A November full of thanksgiving. My Facebook feed is full of gratitude posts every morning and Twitter’s a-twitter, too. Before the craze of Christmas consumerism kicks in, I’ll take this cultural cultivation of “eucharist” any day.
When we pause and whisper thanks.
There are so many ways to say it, aren’t there? Blessing, gift, grace, abundance. When I look back over the long arc of my life, I’ve known nothing but. Yet so many days were filled with complaining, griping, longing, lunging after more.
Even now it starts to feel like this as my thoughts spin southward: if only I felt a little better, if only I weren’t quite so sick, if only he were home more to help, if only I weren’t so behind in work and writing, if only we could hire someone to clean the house, if only it were December already, if only I could trust that everything would turn out ok.
Instead of the sheer gratitude of spilling out words that say yes.
That say life.
That say again.
Because the gratitude of this one small, overwhelming, mysterious, undeniable fact – that we get to try this again, to hope for another – is tied to every other deep gratitude in my bones.
Gratitude to God from whom all life flows, tiny as a trickle as it starts.
Gratitude to the spouse whose partnership in all things makes our life together – and theirs – possible.
Gratitude to the family and friends who love us through dark and light.
Gratitude to siblings who can’t wait to welcome our baby with love.
When we first started dreaming of #3, back before we learned about a new kind of loss and grief, I imagined all the fun ways we could share the news. Matching Big Brother shirts on Facebook, photos of boys curled up with “Our New Baby” book, adorable announcements about adding two more feet to our house.
But the truth is, once you’ve been on the infertile receiving end of Facebook photo bombs and unexpected emails, you tread much more lightly on the tender ground of others’ hearts. There is too much pain on the path to parenthood for too many.
And once your heart breaks open to this truth, you clutch it fiercely.
And yet here is a child, a child who knows no loss or pain, a child whose life is entirely his or her own, a child whose arrival brings us great joy and greater hope. I have to celebrate this truth loud and clear, too.
So here it is, friends and strangers who grace me with the gift of your presence here and the stories you have shared in this place, too. Here is my gratitude and my prayer. Here is my terror and my fear. Here is my hope and my joy.
It is all wrapped into one new life, and it is twelve weeks young.
I know of no other way to speak this truth into the world than to whisper thanks. Gratitude. Eucharist. Which is, and will always be, a broken heart from which deepest love flows.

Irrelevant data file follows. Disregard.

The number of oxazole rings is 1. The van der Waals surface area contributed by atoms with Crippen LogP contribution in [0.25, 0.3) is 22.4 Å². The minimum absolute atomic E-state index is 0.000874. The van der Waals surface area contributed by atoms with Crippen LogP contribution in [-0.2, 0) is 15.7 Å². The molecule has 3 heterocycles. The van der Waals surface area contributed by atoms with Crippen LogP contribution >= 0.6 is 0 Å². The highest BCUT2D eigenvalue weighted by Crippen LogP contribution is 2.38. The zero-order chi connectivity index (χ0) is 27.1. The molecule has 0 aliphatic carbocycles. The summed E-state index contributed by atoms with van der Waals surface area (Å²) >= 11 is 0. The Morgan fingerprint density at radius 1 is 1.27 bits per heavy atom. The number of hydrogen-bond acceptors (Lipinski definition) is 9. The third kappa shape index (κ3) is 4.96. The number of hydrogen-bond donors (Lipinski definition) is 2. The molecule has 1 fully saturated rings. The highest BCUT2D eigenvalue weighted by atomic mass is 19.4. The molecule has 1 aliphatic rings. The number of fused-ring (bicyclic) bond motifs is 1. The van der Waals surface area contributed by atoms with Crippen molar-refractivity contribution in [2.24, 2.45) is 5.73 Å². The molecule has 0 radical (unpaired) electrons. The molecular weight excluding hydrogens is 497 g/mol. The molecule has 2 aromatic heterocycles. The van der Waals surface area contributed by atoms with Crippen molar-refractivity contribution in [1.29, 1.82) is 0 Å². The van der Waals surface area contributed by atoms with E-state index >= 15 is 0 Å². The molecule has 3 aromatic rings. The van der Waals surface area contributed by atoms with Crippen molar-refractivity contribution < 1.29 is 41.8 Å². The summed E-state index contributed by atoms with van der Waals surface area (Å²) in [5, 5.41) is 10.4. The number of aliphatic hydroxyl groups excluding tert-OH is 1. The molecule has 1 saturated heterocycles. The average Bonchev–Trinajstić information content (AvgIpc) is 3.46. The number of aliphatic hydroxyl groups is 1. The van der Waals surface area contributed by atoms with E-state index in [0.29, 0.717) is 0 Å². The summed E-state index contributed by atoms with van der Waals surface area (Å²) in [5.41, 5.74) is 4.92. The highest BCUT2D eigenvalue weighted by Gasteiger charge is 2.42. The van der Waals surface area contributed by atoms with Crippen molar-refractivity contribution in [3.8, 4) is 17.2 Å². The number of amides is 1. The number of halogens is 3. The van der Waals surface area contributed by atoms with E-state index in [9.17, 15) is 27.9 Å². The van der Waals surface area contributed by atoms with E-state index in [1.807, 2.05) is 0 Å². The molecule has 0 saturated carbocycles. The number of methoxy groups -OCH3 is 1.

It is month of giving thanks. With all my heart, and another now beating strong and steady within me, I can do no less.
. . .
I need ten full moons exactly
For keeping the animal promise.
I offer myself up: unsaintly, but
By the most ordinary miracle.
I am nothing in this world beyond the things one woman does.
But here are eyes that once were pearls
And here is a second chance where there was none.
from “Ordinary Miracle” ~ Barbara Kingsolver
He’s 10,000 miles away tonight. When I finally get him on the phone, I’m a blubbering mess. After a week apart and two more to go, I didn’t yet want to wave the white flag of defeat, but it was such a tough day – too little sleep, too many messes, two little boys with cranky tempers and only one of me, all day long.
Eloquence fails when nerves run this raw: I suck at flying solo.
But the truth was, we’d had so many good days this week: such delight at summer adventuring with my boys, discovering new parks and playgrounds, meeting up with lots of friends to fill our time as a trio. Which is why the spiral downward – from a difficult morning to a disastrous afternoon to a don’t-ever-need-to-revisit-this evening – sank even deeper after enjoying such heights.
C’est la vie, of course, these rolling ups and downs, how life with littles whiplashes from one extreme to the next in a matter of minutes. I shouldn’t have been surprised.
And yet what did surprise me was how quickly his voice calmed my anxiety. How the sound of his sympathy made my whole body relax.
In two minutes he’d talked me off the ledge and back onto the solid ground where a bad day does not make a bad mother. In another two minutes he had me laughing so hard I almost dropped the phone and we started swapping stupid stories about our days, as if he were driving home from work and not working four oceans away.